They’re easy.

I get it. I write for a living, too. I understand simple math, as well. I know that if Michigan loses to Ohio State on Saturday, Jim Harbaugh will fall to 0-3 against the Buckeyes and 1-5 against Michigan State and OSU. He’ll drop to 0-3 against MSU, OSU and Penn State in 2017. Win or lose, Harbaugh will fail to finish in the top two of the B1G East for the third straight year.

With a Michigan loss on Saturday, you’re going to hear about all of those things. You’ll see the comparisons to Brady Hoke and whether Harbaugh is really all he’s cracked up to be. If you’re taking a drink for every time you see Harbaugh called “overrated” after a potential loss, don’t. Save your liver.

But save your hot takes about Harbaugh’s future for down the road when he’s had more than three years to take a 5-win Michigan squad and turn it into a conference champ and College Football Playoff-bound.

I know. It’s sitting right there. It’s an easy thing to say, write or tweet if Michigan falls to Ohio State. Harbaugh is an easy target with all the attention he draws. He’s unapologetic and visible, which is the perfect combination for everybody in America to hurl hot takes at.

Just for now, put them on the back burner.

Credit: Rich Barnes-USA TODAY Sports

The Chicago Tribune, Newsweek, The Washington Post, Fox Sports, CBS Sports and The Chicago Sun-Times (twice). Those were just a few of the publications that fired off hot takes in the last two weeks about Harbaugh’s “uncertain” future in Ann Arbor.

So before you accuse Harbaugh-to-NFL talk as just being the product of clickbait websites and message boards, consider that.

Anyone who suggests either that Michigan would fire Harbaugh or that he’d leave for the NFL at season’s end — whether it’s a Washington Post columnist or a mom’s basement blogger — is delusional. All of those takes, easy and stale, ignored some extremely obvious facts.

Harbaugh has complete roster control at Michigan, which he shows off by refusing to list a depth chart on a weekly basis. In case the hot-takers forgot, not having complete roster control in the NFL was sort of a big reason why tensions ran high in San Francisco. To think that Harbaugh will get an ounce of the control that Michigan athletic director Warde Manuel gave him is comical.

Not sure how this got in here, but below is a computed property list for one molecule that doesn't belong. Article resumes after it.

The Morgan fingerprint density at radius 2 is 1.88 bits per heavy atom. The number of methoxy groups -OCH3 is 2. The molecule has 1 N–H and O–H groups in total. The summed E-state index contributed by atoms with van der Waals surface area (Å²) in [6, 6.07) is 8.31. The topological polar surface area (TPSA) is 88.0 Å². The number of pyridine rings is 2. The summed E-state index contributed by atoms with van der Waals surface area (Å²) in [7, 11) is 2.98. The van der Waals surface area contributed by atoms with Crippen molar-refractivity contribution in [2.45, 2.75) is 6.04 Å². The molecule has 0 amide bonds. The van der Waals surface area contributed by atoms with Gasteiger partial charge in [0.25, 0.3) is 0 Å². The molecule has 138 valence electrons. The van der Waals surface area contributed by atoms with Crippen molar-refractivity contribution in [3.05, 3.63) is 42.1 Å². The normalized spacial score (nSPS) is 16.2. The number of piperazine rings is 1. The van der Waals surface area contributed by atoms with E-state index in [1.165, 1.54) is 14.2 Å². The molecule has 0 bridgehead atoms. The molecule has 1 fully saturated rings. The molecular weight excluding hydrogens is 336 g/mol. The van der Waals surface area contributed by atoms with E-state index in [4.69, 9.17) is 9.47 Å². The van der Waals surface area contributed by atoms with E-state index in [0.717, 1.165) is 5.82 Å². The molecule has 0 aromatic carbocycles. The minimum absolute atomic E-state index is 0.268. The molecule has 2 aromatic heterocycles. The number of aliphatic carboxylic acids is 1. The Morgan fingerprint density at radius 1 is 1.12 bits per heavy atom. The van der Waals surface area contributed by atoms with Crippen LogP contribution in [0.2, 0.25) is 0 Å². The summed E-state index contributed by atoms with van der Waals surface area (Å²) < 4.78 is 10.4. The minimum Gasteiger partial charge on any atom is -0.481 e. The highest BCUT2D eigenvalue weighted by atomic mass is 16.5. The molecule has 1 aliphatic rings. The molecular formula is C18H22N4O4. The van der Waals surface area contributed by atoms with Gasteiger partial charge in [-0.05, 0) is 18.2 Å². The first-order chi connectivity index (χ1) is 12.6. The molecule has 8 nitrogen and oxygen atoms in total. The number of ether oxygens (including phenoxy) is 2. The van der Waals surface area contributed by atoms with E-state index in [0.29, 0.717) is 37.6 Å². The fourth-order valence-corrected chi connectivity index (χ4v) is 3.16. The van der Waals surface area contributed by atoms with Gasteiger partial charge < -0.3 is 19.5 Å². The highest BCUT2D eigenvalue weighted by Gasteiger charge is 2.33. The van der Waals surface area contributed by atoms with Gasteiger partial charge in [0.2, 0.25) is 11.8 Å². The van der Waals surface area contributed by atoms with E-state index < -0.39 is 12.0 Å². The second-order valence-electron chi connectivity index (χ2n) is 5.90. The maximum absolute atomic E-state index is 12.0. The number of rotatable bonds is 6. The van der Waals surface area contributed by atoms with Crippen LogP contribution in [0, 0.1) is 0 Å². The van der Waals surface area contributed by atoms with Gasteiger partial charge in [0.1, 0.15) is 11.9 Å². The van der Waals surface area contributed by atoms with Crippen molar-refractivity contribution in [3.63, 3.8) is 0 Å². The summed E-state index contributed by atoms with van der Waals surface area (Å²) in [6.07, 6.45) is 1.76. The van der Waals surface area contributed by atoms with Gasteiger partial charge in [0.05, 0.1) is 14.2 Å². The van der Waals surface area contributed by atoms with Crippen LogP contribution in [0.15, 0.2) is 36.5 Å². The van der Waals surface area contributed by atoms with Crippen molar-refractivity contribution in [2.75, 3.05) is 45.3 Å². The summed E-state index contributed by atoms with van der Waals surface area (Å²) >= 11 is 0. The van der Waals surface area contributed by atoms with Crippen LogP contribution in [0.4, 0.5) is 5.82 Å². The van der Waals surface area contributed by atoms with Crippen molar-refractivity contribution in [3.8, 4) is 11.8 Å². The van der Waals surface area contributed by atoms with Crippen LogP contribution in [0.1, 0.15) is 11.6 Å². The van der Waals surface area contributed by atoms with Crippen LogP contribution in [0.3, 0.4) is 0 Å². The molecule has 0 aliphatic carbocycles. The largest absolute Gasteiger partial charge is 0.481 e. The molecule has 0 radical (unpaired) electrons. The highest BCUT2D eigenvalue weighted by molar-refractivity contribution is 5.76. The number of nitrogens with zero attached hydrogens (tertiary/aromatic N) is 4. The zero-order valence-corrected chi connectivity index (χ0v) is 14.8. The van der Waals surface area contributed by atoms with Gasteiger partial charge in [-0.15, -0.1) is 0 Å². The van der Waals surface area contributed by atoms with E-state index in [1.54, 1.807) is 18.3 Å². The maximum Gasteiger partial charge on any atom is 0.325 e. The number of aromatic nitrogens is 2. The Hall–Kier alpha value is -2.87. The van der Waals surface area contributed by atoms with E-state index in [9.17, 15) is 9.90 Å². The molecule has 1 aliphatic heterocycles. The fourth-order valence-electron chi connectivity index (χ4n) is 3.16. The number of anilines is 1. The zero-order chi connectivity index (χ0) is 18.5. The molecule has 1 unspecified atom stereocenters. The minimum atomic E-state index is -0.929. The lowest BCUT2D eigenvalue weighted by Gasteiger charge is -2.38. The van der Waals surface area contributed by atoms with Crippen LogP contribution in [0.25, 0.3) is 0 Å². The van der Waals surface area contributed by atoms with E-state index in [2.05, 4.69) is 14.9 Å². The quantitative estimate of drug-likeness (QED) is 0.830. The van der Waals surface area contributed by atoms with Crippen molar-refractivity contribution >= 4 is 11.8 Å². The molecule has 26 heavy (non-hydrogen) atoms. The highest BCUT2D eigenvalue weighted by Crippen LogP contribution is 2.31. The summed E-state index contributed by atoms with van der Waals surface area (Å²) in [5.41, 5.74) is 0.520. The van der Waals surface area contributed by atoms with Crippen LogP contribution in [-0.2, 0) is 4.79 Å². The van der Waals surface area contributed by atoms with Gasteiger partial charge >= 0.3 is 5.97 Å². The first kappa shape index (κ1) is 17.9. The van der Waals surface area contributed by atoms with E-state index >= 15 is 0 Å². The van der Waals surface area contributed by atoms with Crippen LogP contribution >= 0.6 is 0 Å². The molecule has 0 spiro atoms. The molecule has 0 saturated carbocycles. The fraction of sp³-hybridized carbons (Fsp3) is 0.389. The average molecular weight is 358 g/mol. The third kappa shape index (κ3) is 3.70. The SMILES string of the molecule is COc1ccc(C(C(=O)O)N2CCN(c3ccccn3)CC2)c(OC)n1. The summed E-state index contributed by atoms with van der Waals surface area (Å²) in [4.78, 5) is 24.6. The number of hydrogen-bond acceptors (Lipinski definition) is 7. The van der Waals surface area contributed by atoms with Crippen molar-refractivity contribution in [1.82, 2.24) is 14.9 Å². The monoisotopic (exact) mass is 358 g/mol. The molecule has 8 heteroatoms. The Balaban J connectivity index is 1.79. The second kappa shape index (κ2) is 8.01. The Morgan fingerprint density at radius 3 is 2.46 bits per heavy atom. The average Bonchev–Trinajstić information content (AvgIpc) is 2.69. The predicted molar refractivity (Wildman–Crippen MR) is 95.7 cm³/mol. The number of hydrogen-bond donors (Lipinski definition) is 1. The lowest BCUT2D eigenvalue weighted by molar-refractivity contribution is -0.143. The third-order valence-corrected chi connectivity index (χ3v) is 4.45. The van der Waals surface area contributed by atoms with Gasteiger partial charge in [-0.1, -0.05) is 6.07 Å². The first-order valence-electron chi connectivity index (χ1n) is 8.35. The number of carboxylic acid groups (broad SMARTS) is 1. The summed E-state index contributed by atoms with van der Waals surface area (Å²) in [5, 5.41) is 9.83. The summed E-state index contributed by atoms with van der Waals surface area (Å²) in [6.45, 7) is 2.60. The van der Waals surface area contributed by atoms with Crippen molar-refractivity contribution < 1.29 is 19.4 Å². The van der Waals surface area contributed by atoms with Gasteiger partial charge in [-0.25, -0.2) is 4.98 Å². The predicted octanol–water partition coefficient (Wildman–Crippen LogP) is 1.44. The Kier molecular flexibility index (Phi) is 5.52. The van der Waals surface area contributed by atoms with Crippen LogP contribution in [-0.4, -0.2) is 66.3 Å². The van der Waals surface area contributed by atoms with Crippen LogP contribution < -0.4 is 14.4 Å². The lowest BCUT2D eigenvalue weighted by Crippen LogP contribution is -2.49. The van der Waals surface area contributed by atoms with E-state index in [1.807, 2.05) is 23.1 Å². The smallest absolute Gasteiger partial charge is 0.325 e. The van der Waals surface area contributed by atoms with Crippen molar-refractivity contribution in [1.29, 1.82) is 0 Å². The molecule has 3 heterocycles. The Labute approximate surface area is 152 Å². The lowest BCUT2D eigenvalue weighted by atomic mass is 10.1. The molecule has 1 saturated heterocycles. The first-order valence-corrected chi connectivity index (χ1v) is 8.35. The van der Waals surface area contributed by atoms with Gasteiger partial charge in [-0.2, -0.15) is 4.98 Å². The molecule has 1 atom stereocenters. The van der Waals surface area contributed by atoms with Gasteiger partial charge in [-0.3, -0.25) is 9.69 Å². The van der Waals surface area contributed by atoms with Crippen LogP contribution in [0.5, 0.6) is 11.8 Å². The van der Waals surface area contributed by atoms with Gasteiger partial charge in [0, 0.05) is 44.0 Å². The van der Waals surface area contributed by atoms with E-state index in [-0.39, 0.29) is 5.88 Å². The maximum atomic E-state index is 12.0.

By the way, Manuel has been the guy signing check after check for Harbaugh to take Michigan to Europe and to spend millions and millions of dollars on recruiting. As long as Manuel has a job — there’s no reason to think he’ll gone anytime soon — Harbaugh will have one in Ann Arbor. Of course none of those aforementioned Harbaugh columns made any mention of that.

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None of that is new information, though. Anyone who has actually watched Harbaugh since he arrived at Michigan in 2015 could’ve told you that. Those factors alone are enough of a reason to prevent Harbaugh and his 0.757 winning percentage from getting fired or jumping ship. To think that Harbaugh, after coming up short repeatedly against Ohio State, would take his ball and go home is incredibly unrealistic.

Still, there will be plenty of hot-takers speculating about that if the Wolverines lose on Saturday.

Never mind the fact that Brady Quinn-fueled rumors began this week that Michigan was working on offering Harbaugh a lifetime contract. Anybody who has paid any attention to Harbaugh lately would tell you that’s a much more realistic possibility than a move back to the NFL or Michigan firing him.

And no, it doesn’t matter if the Wolverines get blown out 42-0 on Saturday. Forget about the notion that Michigan would suddenly sour on a coach that averaged nine wins in his first three seasons. You know how many Michigan coaches averaged nine wins since 1950?

Here’s the list:

  • Bo Schembechler, 9.24
  • Lloyd Carr, 9.38

That’s it.

Harbaugh, even if he loses on Saturday and Michigan loses its bowl game, will be at 9.33. Yes, the 12-game schedule might not make that accomplishment quite what it once was. And Harbaugh might not have the big-time wins yet.

But did Schembechler and Carr inherit five-win teams like Harbaugh did? Nope. Both inherited eight-win teams.

Harbaugh was brought to Ann Arbor to be the next Schembechler. Has he gotten Michigan to that level yet? Nope. Do I think that’s going to be the driving force behind the rest of Harbaugh’s time in Ann Arbor? Absolutely.

This notion that Harbaugh is unhappy at Michigan has nothing to do with his surroundings. If there’s anything that’s truly making Harbaugh “unhappy,” it’s that his good team isn’t a great team yet.

People can speculate about Harbaugh’s time in Ann Arbor coming to an end, and they can throw out all the hot takes they want.

They’re easy, but that doesn’t mean that they’re accurate.